- Japanese retail numbers came in generally stronger than the markets expected
- This contrasted sharply with recent household spending data
- The US Dollar continued to gain on the Yen, having once again bounced near the year’s lows
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The Japanese Yen continued to slide against a recovering US Dollar Wednesday despite some strong retail numbers out of Japan.
July’s retail trade surged 1.9% on the year, according to official figures. That was much better than the 1% rise expected although it was weaker than June’s 2.2% gain. On the month trade increased by 1.1%, again hugely better than the expected figure which was just 0.3%. Sales at large retailers were the poor relation. They fell by 0.1% on the month, but that was at least as forecast.
The data provide a contrast to Tuesday’s household spending release which showed a notable slip, leaving markets conflicted about the state of the Japanese consumer and, at least as importantly, the likely knock-on effects to still feeble consumer prices. In any case the impact of data on the Yen have been blunted somewhat by the Bank of Japan’s insistence that current, ultra-loose monetary policy will endure until inflation reaches a sustainable 2% annualized level. At the moment it stands at a measly 0.4%, the BoJ having expended more than $4.5 trillion in bond-buying stimulus.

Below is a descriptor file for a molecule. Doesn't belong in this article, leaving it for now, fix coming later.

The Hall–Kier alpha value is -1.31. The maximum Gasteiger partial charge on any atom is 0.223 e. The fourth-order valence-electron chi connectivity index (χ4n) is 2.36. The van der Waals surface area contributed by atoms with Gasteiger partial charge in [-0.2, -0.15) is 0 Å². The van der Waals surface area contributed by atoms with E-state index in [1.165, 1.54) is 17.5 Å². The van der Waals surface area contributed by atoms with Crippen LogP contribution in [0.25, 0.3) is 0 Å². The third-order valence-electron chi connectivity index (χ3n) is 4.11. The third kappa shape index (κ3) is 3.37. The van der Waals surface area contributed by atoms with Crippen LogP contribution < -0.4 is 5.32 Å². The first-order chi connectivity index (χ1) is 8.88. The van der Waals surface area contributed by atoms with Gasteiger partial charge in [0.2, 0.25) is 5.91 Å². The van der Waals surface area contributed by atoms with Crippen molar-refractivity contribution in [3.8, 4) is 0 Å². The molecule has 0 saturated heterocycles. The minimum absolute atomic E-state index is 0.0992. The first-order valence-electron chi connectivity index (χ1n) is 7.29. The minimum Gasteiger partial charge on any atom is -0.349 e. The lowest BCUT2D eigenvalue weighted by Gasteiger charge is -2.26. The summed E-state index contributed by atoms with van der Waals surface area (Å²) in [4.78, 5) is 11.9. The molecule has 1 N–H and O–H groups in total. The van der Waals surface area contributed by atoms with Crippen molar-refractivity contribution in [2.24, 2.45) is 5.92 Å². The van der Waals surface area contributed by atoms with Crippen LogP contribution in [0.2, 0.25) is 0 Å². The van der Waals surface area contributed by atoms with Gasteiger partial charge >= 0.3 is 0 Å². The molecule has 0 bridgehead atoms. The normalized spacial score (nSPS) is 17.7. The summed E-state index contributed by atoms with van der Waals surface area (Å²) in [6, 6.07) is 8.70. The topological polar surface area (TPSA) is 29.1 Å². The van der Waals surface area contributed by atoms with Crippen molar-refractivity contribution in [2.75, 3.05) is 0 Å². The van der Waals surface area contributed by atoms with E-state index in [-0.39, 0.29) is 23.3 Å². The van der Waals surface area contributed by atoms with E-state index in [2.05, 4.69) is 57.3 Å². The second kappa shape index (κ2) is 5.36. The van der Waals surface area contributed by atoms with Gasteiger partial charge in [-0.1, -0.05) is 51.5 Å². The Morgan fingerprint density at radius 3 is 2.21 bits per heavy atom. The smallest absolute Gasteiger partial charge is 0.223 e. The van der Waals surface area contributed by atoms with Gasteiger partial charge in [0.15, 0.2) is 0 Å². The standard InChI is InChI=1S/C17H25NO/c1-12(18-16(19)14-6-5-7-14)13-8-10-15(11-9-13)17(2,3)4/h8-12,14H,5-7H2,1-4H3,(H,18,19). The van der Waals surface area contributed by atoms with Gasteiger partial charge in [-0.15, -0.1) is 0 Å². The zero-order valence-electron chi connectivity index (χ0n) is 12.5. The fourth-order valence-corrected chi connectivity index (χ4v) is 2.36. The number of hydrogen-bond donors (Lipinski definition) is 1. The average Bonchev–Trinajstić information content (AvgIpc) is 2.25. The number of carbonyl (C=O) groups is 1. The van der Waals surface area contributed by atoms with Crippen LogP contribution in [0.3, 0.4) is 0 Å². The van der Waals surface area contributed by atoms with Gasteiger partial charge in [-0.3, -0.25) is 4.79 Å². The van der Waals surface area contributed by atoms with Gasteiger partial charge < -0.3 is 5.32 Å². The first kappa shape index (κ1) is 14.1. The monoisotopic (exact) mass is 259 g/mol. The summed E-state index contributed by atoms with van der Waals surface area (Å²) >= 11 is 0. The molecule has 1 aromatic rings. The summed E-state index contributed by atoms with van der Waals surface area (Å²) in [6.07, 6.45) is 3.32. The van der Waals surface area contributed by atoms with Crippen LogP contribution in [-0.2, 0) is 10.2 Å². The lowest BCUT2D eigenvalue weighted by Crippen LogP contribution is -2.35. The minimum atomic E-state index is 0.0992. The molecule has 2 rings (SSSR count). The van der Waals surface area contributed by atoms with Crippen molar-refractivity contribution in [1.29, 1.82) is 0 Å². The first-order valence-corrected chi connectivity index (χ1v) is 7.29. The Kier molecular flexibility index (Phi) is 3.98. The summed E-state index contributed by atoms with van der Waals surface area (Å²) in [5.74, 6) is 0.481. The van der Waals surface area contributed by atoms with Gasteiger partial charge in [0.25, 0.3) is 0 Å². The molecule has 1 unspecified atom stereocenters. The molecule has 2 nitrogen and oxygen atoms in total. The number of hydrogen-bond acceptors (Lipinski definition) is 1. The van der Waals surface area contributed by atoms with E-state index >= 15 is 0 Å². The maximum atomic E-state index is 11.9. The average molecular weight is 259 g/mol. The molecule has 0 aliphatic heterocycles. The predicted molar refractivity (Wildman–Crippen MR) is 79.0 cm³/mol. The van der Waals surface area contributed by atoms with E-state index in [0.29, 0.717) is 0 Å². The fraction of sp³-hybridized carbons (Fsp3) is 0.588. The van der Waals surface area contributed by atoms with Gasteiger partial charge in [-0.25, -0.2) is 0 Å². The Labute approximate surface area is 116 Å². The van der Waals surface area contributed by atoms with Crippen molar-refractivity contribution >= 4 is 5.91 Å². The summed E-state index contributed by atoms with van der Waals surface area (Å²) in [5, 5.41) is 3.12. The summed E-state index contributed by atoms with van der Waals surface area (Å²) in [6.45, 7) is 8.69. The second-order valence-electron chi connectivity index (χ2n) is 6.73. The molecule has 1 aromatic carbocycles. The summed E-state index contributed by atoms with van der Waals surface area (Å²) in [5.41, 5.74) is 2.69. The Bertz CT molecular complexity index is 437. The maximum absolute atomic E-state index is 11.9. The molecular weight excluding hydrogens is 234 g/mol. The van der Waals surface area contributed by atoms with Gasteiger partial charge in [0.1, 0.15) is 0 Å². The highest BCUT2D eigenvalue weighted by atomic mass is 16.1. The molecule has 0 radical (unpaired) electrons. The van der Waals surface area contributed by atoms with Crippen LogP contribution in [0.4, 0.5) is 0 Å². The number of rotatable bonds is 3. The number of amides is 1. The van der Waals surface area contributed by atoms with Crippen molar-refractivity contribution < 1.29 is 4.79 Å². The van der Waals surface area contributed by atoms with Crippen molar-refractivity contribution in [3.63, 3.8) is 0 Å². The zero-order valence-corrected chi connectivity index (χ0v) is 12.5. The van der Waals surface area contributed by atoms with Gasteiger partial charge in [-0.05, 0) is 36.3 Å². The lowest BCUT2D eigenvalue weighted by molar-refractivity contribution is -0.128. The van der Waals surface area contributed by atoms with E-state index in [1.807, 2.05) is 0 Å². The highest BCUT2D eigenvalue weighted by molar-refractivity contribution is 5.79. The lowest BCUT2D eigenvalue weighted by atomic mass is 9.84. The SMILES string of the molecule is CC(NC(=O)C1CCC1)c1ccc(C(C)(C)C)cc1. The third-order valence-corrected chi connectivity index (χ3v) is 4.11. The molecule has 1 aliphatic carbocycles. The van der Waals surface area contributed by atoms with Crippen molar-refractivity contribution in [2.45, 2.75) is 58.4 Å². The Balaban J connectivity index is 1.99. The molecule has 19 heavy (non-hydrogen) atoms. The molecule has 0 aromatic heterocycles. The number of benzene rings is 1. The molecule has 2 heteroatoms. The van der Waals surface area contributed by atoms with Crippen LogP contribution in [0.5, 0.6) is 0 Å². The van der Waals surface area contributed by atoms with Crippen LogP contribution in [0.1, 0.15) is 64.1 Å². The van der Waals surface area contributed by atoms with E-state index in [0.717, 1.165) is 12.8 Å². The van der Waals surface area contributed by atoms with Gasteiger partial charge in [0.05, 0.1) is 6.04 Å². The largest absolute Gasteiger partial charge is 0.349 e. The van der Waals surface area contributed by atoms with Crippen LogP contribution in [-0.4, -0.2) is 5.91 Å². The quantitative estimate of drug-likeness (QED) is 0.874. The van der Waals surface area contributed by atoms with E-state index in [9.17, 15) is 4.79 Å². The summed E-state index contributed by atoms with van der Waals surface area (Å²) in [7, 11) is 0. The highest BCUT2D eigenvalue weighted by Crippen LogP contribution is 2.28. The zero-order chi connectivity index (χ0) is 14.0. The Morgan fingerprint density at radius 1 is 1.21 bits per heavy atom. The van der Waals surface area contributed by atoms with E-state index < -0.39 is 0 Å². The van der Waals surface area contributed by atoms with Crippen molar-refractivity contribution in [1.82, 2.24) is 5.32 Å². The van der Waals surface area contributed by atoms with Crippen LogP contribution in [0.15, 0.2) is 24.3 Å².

USD/JPY continued to climb in the aftermath as the greenback inched broadly back from this week’s early slip.
More broadly the Japanese Yen has been gaining on the US Dollar as doubts grow about the number of further US interest-rate increases we might see. This week risk aversion inspired by North Korea’s missile test saw the Yen gain further but USD/JPY has once again bounced at crucial support which protects the year’s lows. If the downtrend seen since November 2016 remains in place then this support will surely break, but the bulls are making a fight of it.
— Written by David Cottle, DailyFX Research
Contact and follow David on Twitter:@DavidCottleFX